What is Wellness and Reablement?
Wellness is a philosophy that focuses on the strengths, abilities, and goals of individuals to encourage actions to promote a level of independence in activities of everyday living. Wellness informs a way of working with individuals receiving support from aged and community care organisations.
Like Wellness, Reablement aims to assist people to maximise their independence and autonomy through time-limited interventions that are targeted at a person’s specific goal to adapt to a functional loss or regain confidence and capacity to resume daily activities without the need for continued support.
Are you looking for ways to explain to clients and family members why short-term support through Reablement is important?
The A4 information leaflet below from KeepAble on ‘What is Reablement’ will assist you and your staff with the conversation. Staff can use the leaflet to talk through what reablement means with their clients and how it can help and then leave the information for clients, carers, and family to further their understanding.
We have also developed some guidance notes specifically for front-line staff – Understanding the importance of “Wellness and Reablement” to help them build their knowledge and feel confident to have the conversation with the people they support. Click the images below to open the PDFs.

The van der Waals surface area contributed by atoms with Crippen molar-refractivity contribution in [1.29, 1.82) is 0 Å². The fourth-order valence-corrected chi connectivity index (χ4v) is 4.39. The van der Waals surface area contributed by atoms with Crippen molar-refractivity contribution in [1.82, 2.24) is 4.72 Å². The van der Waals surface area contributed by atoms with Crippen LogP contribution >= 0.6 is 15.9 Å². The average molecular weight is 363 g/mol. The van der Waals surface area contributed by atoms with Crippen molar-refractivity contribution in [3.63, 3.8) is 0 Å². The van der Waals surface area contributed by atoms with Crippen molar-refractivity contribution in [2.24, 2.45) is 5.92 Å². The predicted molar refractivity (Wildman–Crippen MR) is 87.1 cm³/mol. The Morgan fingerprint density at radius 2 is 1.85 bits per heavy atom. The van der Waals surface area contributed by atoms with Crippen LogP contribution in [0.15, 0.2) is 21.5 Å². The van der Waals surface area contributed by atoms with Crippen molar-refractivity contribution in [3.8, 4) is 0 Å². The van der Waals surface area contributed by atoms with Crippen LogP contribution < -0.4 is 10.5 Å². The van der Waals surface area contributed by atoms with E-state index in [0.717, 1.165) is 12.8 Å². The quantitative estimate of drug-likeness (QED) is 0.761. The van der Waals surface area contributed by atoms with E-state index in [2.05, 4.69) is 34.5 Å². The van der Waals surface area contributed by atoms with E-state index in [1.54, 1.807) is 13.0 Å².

We would like to acknowledge the contribution of the following community care organisations for their assistance in co-designing these resources and ensuring they meet the Culturally and Linguistically Diverse backgrounds of their workforce and the people they support:
Umbrella Multicultural Community Care Services Inc, Multicultural Services Centre of Western Australia, ChungWah Association
What are good examples of Wellness and Reablement?
Research has shown that the sooner someone stops performing tasks for themselves, the faster they tend to lose their functional ability. The aim is to assist people to perform these daily activities independently for as long as possible, so they maintain the ability to maximise independence and autonomy. Retaining physical and cognitive ability helps people to continue doing the things they enjoy for longer.
- Personal story – Moving is good for usWe all know moving more is good for us and the people we support. We know that we need to be more active but sometimes it can be difficult to get started. Sometimes it’s just about moving a bit more every day in whatever way works for each person. Take a moment to watch this great video about Sue and her determination to keep moving every day in a way that worked for her and has put her back on her feet.
- Small things can make a big differenceAn Aged Care Assessor went through some of the common everyday activities that Claire and her husband were managing in their homes such as showering and dressing. It was during this process that Claire and her husband realised that there were some simple things they could do using small items of equipment, that would make their lives easier.
- Getting out and about to reconnectAfter he stopped driving, Stan decided it was time to get some help to be able to reconnect with his family and friends using a mobile app and public transport. Read about his story here
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